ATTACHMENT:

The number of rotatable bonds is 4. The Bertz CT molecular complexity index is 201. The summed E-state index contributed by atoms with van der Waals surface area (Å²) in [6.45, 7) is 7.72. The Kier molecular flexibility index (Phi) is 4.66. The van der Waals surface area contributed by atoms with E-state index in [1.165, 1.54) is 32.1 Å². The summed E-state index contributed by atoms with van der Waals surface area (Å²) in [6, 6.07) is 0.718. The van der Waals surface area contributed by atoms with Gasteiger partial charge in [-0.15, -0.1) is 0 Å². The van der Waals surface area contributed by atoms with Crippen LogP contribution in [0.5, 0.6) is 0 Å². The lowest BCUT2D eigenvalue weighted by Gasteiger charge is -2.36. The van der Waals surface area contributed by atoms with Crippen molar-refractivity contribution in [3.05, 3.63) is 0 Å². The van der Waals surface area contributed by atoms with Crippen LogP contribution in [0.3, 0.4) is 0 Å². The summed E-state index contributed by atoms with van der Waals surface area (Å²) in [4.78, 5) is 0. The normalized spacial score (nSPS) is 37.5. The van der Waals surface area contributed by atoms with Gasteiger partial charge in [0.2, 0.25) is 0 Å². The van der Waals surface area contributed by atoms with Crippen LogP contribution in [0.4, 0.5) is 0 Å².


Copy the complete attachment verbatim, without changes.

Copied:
The number of rotatable bonds is 4. The Bertz CT molecular complexity index is 201. The summed E-state index contributed by atoms with van der Waals surface area (Å²) in [6.45, 7) is 7.72. The Kier molecular flexibility index (Phi) is 4.66. The van der Waals surface area contributed by atoms with E-state index in [1.165, 1.54) is 32.1 Å². The summed E-state index contributed by atoms with van der Waals surface area (Å²) in [6, 6.07) is 0.718. The van der Waals surface area contributed by atoms with Gasteiger partial charge in [-0.15, -0.1) is 0 Å². The van der Waals surface area contributed by atoms with Crippen LogP contribution in [0.5, 0.6) is 0 Å². The lowest BCUT2D eigenvalue weighted by Gasteiger charge is -2.36. The van der Waals surface area contributed by atoms with Crippen molar-refractivity contribution in [3.05, 3.63) is 0 Å². The van der Waals surface area contributed by atoms with Crippen LogP contribution in [0.3, 0.4) is 0 Å². The summed E-state index contributed by atoms with van der Waals surface area (Å²) in [4.78, 5) is 0. The normalized spacial score (nSPS) is 37.5. The van der Waals surface area contributed by atoms with Gasteiger partial charge in [0.2, 0.25) is 0 Å². The van der Waals surface area contributed by atoms with Crippen LogP contribution in [0.4, 0.5) is 0 Å².